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One of my favorite talks at the Law Via the Internet Conference turned out to be from Frank Wagner, retired U.S. Supreme Court Reporter of Decisions. His topic, Reporting the Law in Perennial Time dealt with the difficulties involved in publishing documents that need to be accurate and authentic and accessible for centuries.
Digital data’s inherent impermanence
The things that make digital data great also make it difficult to use for archiving information. Standards and formats change fairly quickly, but Supreme Court opinions must be archives for the ages.
Wagner was nervous about state supreme courts who publish digital versions of their decisions as the official version. He approves of the sentiment, but doesn’t think those courts have fully thought through the problem. What will they do when formats change? Are they protected from hackers? Do they have a plan to preserve URLs in the event that they change content management systems? And so on.
That’s why the official version of Supreme Court opinions is still the printed volumes. Paper, for all its problems, doesn’t sprout typos or copying artifacts the way text and images tend to do when moved from one place or format to another. Digital data can degrade or even disappear. (Wagner said he had a file just for documenting errors in Supreme Court decisions as reported by Westlaw and LexisNexis.)
Other problems crop up, too. Consider the problem of the websites that are now often linked from opinions. Wagner described one case where a website that contained a policy effectively overruled by the Court’s decision was taken down within minutes of the publication of the opinion. Because of situations like this, the reporter now archives websites linked to from Court opinions — on paper in the case file, which is usually sent to the National Archives once the case is closed.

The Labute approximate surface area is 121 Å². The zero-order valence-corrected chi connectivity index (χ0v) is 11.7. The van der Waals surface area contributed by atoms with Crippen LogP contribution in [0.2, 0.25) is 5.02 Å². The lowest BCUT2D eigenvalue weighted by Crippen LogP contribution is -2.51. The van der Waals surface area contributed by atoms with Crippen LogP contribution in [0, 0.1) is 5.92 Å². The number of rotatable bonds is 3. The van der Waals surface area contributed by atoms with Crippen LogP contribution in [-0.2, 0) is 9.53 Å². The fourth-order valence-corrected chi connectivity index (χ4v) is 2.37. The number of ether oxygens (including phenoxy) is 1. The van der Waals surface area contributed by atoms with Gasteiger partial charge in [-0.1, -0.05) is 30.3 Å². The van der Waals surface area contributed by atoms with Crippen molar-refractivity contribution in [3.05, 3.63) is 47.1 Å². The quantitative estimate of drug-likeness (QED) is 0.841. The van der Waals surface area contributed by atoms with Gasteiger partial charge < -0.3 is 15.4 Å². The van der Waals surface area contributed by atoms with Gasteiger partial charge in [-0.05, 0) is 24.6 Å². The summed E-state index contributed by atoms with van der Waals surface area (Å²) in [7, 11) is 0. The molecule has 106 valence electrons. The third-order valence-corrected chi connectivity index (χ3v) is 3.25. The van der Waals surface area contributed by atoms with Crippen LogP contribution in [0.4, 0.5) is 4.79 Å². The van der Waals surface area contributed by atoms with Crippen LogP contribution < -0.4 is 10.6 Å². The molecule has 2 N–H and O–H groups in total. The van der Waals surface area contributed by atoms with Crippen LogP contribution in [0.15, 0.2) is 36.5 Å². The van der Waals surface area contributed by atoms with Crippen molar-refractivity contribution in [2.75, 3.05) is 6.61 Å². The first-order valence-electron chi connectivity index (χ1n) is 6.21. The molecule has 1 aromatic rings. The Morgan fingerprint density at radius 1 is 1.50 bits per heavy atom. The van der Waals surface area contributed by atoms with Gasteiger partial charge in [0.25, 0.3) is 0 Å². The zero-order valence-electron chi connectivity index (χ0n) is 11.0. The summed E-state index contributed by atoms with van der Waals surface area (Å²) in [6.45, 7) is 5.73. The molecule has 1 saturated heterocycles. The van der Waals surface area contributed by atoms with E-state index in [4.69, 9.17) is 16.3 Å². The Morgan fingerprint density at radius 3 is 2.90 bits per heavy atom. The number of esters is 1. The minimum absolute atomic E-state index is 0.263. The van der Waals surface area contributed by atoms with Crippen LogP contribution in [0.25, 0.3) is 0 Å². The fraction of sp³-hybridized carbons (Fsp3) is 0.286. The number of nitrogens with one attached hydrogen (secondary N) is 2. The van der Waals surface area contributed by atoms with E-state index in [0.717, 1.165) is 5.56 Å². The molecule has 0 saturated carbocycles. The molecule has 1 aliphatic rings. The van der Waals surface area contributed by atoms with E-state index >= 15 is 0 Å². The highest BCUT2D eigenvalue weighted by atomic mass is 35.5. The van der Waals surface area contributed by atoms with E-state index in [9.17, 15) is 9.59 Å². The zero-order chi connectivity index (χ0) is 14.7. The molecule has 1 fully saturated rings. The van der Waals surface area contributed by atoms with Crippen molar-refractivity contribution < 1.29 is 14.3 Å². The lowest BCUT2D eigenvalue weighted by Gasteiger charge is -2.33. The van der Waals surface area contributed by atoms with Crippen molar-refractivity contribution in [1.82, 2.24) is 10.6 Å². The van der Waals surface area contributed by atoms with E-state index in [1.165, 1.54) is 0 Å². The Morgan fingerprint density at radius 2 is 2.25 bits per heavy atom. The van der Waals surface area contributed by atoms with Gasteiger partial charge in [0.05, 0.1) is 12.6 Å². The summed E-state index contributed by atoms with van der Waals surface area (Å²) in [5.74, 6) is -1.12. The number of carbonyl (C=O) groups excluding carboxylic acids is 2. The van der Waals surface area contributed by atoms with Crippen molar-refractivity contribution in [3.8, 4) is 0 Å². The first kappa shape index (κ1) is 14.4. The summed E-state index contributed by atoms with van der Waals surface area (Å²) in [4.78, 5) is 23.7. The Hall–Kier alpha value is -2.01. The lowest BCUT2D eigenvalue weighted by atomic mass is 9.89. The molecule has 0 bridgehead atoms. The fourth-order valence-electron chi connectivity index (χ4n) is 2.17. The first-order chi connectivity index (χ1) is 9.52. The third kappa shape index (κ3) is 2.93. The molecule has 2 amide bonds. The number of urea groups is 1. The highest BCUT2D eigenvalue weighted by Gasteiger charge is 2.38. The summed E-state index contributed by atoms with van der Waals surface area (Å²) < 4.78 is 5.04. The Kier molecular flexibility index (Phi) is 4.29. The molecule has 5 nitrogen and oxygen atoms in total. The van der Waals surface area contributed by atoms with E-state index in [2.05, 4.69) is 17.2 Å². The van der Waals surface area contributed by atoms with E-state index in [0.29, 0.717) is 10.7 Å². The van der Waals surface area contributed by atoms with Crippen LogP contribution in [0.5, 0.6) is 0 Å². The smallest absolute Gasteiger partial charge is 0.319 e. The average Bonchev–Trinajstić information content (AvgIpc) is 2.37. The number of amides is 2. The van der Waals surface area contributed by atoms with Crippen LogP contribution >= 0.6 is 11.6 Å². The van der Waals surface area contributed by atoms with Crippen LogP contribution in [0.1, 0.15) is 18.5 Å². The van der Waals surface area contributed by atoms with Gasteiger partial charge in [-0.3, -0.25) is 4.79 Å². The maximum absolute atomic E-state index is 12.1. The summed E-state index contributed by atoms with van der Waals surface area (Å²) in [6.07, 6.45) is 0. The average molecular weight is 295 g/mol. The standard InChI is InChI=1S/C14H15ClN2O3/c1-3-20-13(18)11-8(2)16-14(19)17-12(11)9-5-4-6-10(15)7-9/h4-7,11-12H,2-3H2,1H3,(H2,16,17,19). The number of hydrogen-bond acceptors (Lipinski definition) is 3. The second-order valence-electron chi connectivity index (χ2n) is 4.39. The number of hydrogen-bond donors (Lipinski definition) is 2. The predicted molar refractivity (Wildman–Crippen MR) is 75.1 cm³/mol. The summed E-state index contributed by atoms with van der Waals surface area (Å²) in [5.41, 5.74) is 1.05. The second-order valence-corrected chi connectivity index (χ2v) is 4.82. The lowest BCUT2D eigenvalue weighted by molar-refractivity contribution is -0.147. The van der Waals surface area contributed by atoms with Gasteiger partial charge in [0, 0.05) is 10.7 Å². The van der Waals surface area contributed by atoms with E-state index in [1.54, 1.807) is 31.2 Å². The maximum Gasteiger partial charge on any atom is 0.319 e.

Moving to digital publication
Wagner says there are real, unsolved problems with creating lasting digital case reports, and he doesn’t think the marketplace will provide a solution. He didn’t say so, but I think he expects the Supreme Court to develop its own solution, at some point. Although I think it is also possible that the Supreme Court comes up with a hybrid solution where paper continues to be the official version, but the Court commits to maintaining a second, official digital version.
- The Supreme Court has its own style rules. The pronoun we, for example, is reserved for the majority opinion. Dissenters may not use it.
- Wagner says the plural of syllabus ought to be syllabuses. He says that once a word makes the transition to English, it should take an English plural.
- The reporter writes the syllabuses with input from the Court. Different opinion writers prefer varying degrees of length and comprehensiveness in their syllabuses. Justice Ginsburg, for example, likes a longer syllabus because she believes most people won’t read anything else. Data from Cornell’s LII bears her out on this point.